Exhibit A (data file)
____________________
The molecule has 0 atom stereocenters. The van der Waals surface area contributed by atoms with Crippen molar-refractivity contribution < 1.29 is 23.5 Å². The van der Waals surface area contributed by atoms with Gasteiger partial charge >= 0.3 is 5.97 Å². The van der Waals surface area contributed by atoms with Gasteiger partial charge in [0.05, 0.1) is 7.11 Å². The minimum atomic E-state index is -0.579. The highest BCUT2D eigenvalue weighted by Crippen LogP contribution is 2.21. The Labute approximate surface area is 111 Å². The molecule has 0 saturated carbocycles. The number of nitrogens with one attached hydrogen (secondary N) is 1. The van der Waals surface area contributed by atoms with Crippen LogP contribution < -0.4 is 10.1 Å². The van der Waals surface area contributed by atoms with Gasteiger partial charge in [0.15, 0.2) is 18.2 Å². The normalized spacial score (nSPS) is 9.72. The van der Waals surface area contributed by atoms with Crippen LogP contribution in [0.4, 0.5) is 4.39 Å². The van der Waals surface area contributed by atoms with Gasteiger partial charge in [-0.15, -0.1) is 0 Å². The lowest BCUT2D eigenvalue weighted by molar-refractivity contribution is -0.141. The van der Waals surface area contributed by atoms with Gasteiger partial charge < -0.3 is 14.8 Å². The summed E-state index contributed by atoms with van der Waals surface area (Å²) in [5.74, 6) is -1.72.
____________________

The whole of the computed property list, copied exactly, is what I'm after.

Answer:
The molecule has 0 atom stereocenters. The van der Waals surface area contributed by atoms with Crippen molar-refractivity contribution < 1.29 is 23.5 Å². The van der Waals surface area contributed by atoms with Gasteiger partial charge >= 0.3 is 5.97 Å². The van der Waals surface area contributed by atoms with Gasteiger partial charge in [0.05, 0.1) is 7.11 Å². The minimum atomic E-state index is -0.579. The highest BCUT2D eigenvalue weighted by Crippen LogP contribution is 2.21. The Labute approximate surface area is 111 Å². The molecule has 0 saturated carbocycles. The number of nitrogens with one attached hydrogen (secondary N) is 1. The van der Waals surface area contributed by atoms with Crippen LogP contribution < -0.4 is 10.1 Å². The van der Waals surface area contributed by atoms with Gasteiger partial charge in [0.15, 0.2) is 18.2 Å². The normalized spacial score (nSPS) is 9.72. The van der Waals surface area contributed by atoms with Crippen LogP contribution in [0.4, 0.5) is 4.39 Å². The van der Waals surface area contributed by atoms with Gasteiger partial charge in [-0.15, -0.1) is 0 Å². The lowest BCUT2D eigenvalue weighted by molar-refractivity contribution is -0.141. The van der Waals surface area contributed by atoms with Gasteiger partial charge < -0.3 is 14.8 Å². The summed E-state index contributed by atoms with van der Waals surface area (Å²) in [5.74, 6) is -1.72.